Magazine, website & books written by teens since 1989

Regatta

By
There is nothing better than on a summer day being on a sailboat with the spray and wind in your face keeping you cool. The feeling of cruising just inches over the water at 10-12 knots is very exhilarating. The shape of the hull reflects the white churned up water off the hull in a majestic cascading fashion. Being in the cockpit with the sails in front of me while holding onto the helm, I feel independent. Sitting there I am surrounded by lines like a spider web, which control the sails. The sails are hauled up, and form walls of white cloth with the sun reflecting off of them. Now I can direct the boat and choose its course. I have spent a thousand hours sailing and racing on all types of sailboats.

It was
a brisk morning in early July around 6 am when the Sauderstown Yacht Club racing team met. Fourteen of us were at the yacht club to pile into cars, with boats in tow, to head up to the New Bedford Junior Regatta. The wind was a gentle breeze out of the Northwest, which gave me the impression that it would be a slow day of sailing. After close to two hours on the road we pulled into the New Bedford Yacht Club and immediately hundreds of 420’s, Lasers, and Optimists surround us all in the process of being rigged. Rigging the boat is the time consuming part of the day. Struggling to put the 25 ft mast into place on the boat, balancing it upright then lifting it into its cradle is a challenge. We launched the boat in the dirty brownish water of New Bedford and sailed out to the racecourse.

As soon as Lyle and I exited the harbor in our 420, we both immediately saw the dark wind line making its way down towards the starting line. This was a welcome change of events and meant the day would be much more exhilarating but exhausting. The wind increased all morning while our team practiced and by the time the first gun was fired the wind was a steady 20 knots. When the five-minute gun went off, simultaneously every single crew hit the timer button on their watches and the starting line became a mess of 80 boats criss-crossing back and forth until they heard the 1 minute gun and then it got really chaotic. The starting line was extremely wet that day, the wake from 80 boats stirred up the water so much that I was bailing to keep up with the spray and waves coming over the bow. Then I heard the words that I had been waiting for “Ok, get out there. Here we go”!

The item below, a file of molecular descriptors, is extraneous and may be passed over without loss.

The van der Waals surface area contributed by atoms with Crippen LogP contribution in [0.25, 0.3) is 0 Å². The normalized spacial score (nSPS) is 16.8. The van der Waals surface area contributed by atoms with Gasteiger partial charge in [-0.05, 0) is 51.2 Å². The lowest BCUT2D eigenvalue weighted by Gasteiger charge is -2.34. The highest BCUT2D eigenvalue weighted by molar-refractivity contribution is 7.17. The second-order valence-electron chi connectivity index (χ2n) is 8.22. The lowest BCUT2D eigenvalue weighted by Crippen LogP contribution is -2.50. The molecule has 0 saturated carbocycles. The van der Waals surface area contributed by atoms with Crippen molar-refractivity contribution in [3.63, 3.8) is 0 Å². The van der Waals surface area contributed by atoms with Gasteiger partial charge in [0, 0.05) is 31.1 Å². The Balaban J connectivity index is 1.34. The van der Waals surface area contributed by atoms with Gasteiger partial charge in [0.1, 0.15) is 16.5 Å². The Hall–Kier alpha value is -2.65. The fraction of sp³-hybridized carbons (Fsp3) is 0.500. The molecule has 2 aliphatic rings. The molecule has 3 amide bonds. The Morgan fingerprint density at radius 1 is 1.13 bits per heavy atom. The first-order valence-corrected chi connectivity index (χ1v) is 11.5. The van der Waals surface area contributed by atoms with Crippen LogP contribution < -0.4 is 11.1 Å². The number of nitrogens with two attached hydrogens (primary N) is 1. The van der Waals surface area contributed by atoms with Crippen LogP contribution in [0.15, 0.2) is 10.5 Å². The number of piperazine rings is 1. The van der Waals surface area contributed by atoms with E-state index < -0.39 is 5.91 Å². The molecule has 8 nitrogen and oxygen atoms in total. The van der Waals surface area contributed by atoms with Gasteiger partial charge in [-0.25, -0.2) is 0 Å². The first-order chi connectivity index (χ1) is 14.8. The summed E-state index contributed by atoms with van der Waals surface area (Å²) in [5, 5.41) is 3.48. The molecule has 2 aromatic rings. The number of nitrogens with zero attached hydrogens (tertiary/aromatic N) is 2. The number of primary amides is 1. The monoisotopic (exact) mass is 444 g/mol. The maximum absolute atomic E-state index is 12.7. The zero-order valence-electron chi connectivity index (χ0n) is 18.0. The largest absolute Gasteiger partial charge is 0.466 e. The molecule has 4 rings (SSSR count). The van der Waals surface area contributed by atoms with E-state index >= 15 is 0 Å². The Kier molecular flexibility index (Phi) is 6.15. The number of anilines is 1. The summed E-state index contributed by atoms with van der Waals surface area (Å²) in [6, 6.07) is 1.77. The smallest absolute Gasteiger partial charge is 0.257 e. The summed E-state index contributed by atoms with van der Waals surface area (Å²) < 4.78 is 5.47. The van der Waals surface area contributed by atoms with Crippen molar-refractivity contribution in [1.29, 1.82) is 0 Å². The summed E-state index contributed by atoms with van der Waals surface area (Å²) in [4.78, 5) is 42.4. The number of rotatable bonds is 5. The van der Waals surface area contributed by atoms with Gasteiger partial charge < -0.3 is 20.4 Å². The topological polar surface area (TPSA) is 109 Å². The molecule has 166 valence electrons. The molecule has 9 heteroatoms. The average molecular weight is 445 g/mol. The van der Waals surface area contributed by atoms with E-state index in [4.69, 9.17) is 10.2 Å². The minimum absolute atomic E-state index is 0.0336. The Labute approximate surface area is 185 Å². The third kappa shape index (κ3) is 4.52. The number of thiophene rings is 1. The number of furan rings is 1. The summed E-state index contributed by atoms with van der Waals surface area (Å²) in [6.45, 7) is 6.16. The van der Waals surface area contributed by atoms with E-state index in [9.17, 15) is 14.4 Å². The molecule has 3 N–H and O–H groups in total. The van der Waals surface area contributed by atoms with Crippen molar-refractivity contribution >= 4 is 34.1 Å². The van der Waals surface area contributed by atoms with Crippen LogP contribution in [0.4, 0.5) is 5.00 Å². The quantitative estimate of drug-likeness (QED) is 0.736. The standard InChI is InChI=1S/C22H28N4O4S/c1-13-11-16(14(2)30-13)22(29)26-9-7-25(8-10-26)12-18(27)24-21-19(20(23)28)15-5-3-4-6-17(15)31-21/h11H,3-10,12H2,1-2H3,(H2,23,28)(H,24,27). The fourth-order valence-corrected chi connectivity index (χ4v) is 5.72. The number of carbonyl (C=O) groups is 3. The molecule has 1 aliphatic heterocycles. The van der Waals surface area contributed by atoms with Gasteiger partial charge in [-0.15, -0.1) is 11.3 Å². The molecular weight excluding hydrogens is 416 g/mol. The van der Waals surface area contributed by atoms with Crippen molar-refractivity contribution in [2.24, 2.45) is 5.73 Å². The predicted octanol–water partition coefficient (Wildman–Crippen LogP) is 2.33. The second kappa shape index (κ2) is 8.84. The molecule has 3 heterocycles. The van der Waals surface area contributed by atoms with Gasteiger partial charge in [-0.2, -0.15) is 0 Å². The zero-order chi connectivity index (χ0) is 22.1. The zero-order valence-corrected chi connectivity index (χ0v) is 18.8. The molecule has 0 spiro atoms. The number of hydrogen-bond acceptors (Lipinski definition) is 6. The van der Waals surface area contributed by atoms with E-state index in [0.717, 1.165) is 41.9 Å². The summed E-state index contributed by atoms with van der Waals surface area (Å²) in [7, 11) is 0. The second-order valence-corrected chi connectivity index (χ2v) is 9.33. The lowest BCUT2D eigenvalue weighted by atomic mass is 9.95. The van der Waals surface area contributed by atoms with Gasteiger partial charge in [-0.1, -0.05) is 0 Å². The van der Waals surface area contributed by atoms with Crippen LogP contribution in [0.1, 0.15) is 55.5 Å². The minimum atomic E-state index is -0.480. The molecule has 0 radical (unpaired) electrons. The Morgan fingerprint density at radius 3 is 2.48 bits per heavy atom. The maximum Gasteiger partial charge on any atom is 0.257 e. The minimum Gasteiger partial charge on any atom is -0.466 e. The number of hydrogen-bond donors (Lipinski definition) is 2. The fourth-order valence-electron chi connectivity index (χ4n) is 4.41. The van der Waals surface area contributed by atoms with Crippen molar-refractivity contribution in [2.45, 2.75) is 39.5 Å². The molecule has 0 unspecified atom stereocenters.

With twenty seconds still on the clock, I was already clipped into the trapeze and I was out there trapping and playing the jib sail to control our starting position. When the gun went off at the start we were the lead boat, out front in clean air eating up small chop, beating up to the windward mark. Being out on the trapeze wire is about constant adjustments to keep the boat sailing flat and fast. The sense of being out front is something so rewarding that it outweighs all the work your doing. I was completely sore and completely drenched from the spray of the waves, after each wave it looked as if we had just got came out of the shower.

After playing the shifts in the wind perfectly and only needing to do three wire to wire tacks on the trapeze we had reached the windward mark still holding onto the lead position. One problem with being out front is trying to figure out what mark you’re going to next, especially since Lyle and I had both forgotten to look at the posted course at the start.

Rounding the windward mark we did a perfect wrong side set with spinnaker. This is when the skipper raises the sail as the crew throws the bundled up spinnaker around the front of the boat to avoid a jibe tack. I threw out the spinnaker on the wrong side while Lyle pulled the sail up in a hurry while I attached all necessary fittings to the spinnaker pole before shoving it out and onto the ring on the mast. All that had gone over very smoothly and now it was time for the constant adjustments that the spinnaker required. We were approaching the leeward (downwind mark) gate and it had looked like our side of the course that we had taken had not paid off as we had hoped and we had dropped into seventh place. About 10 yards before the gate is where it gets interesting. I had to douse the spinnaker which means unclip the spinnaker pole from all lines throw it in the front of the boat and then hurriedly take the spinnaker down all before rounding the mark. This may sound easy but in a race this mark will make or break you. Luckily for me everything went smoothly and we jibed around the starboard mark with me already clipped and trapping.

The finish line was at the top mark so we were finally twenty minutes later on our last leg of the race. Once again we were superior to a lot of the boats around us on the upwind beats and we left several behind. Coming to the finish line we were not exactly sure where it was so after we rounded the top mark we became a little worried if we had crossed the line or not. We found out soon after that we did and that we had gotten third place. This was only the first race of the day with four more of them ahead of us, and then another three more the following day.





Join the Discussion

This article has 1 comment. Post your own now!

drmstarlet21 said...
Apr. 1, 2011 at 11:13 am
I absolutely love this!! I've sailed Beetle Cats before, my family owns one made in 1976, I own an Optimist, and now I sail 420s. I have slight experience with Lasers and Sunfish. I race on Cape Cod every summer. I love regattas, and trapezing is my favorite pastime on a 420. Your experience reminds me so much of what I have done. It made me happy as I reminisce about better times in my life. Thank you :)
 
bRealTime banner ad on the left side
Site Feedback